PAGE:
"Here the body of Saint Thomas Aquinas rests. AD 1274" - Words written on the sanctuary wall at Fossanova, where Thomas' body rested until it was moved to Toulouse.

"Here the body of Saint Thomas Aquinas rests. AD 1274" - Words written on the sanctuary wall at Fossanova, where Thomas' body rested until it was moved to Toulouse.

While visiting Rome in June of 2017, Dr. Joseph Yarbrough of Ave Maria University showed me the sites that Fr. Reginald Foster brought him to some years earlier. Among them was Fossanova, where Thomas spent the last month or so of his life. One exciting discovery was the following mural which was found in the abbot's quarters of the Cistercian monastery.

 wall mural from the abbot of fossanova's quarters

wall mural from the abbot of fossanova's quarters

The text has not remained completely legible, but as it turns out, the Dominican friar Sixtus of Siena (aka Senensis; d. 1569 AD) preserved it in his  Bibliotheca sancta ex præcipuis Catholicæ Ecclesiæ auctoribus collecta - as did the editors of the Opera Omnia of Aquinas.  

There are some slight variations, but the mural text itself seems to have read as follows (the translation can be found below):

Divus Thomas, cum in coenobio Cisterciensi Fossae Novae, prope Amasenum, Campaniae fluvium, fracta ex continuis studiis stomachi virtute decumberet, rogatus a monachis, qui lectulo eius assidebant, ut Canticum Salomonis ad imitationem sensus ac spiritus Divi Bernardi, sed longe brevius explicaret, recusavit, inquiens, “Date mihi spiritum Bernardi et ego vobis expositionem, spirantem Bernardi spiritum, exhibebo.”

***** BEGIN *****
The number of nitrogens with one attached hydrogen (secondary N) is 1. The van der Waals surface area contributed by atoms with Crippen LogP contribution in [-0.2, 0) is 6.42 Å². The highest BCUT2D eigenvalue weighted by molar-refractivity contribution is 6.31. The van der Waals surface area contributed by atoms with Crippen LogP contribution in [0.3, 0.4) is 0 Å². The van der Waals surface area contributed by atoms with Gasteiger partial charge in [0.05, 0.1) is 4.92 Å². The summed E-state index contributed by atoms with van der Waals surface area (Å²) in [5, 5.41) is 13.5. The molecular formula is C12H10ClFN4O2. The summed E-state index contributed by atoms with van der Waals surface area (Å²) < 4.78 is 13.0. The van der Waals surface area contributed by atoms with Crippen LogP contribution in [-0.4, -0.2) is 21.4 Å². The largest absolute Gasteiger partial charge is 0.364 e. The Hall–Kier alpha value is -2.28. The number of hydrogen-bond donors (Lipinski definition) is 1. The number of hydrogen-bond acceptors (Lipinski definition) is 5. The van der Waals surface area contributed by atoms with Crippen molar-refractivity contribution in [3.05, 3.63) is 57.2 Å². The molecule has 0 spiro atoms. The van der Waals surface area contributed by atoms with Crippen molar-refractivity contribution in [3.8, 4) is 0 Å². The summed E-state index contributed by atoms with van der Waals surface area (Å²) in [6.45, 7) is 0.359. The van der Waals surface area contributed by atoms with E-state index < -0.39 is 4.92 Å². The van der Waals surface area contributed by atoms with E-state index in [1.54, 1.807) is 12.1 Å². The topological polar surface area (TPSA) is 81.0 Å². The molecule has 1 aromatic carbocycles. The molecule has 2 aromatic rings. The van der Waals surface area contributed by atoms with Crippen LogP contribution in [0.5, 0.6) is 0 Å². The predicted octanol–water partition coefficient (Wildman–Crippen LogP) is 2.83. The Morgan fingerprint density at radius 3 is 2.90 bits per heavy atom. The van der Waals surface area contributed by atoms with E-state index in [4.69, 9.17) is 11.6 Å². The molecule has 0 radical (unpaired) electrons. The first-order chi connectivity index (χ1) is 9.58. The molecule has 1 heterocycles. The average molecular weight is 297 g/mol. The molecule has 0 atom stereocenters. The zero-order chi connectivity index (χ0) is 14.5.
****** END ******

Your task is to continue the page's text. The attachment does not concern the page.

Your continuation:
Vero, cum illi adhuc enixius efflagitarent ut saltem de proprio sensu brevem aliquam [Cantici] Canticorum explanationem depromeret, accersitis ad se nonnullis monachis, qui ex ore eius verba descbribentes exciperent, exorsus est secundam in Cantica enarrationem, stylo et eruditione a priori in eundem librum expositione diversam, veluti tempus illud, et preces monachorum, et aegritudinis postulabat occasio, scribens, non quod ars, sed quod sincera pietas, et animus, iamiam ad futuram immortalitatem properans eructavit. 

In hac igitur explanatione, cum usque ad sextum libri caput exponendo pervenisset, eaque verba eiusdem capitis, quae illi novissima fuerunt, vehementi Spiritus ardore, et summa vocis alacritate, erectis in coelum oculis, proferret: “Veni, dilecte mi, egrediamur in hortum,” repente sanctissima eius anima, de mortali corpore egressa, in hortum sempiternae felicitatis, ad dilectum suum, omnibus vitae diebus expetitum, et postremis vitae vocibus evocatum, feliciter abiit anno 48 aetatis suae, a Christi vero nativitate MCCLXXIIII. Reliquum vero expositionis usque in finem libri studiosus quidam religiosus Cistertiensis adiecit.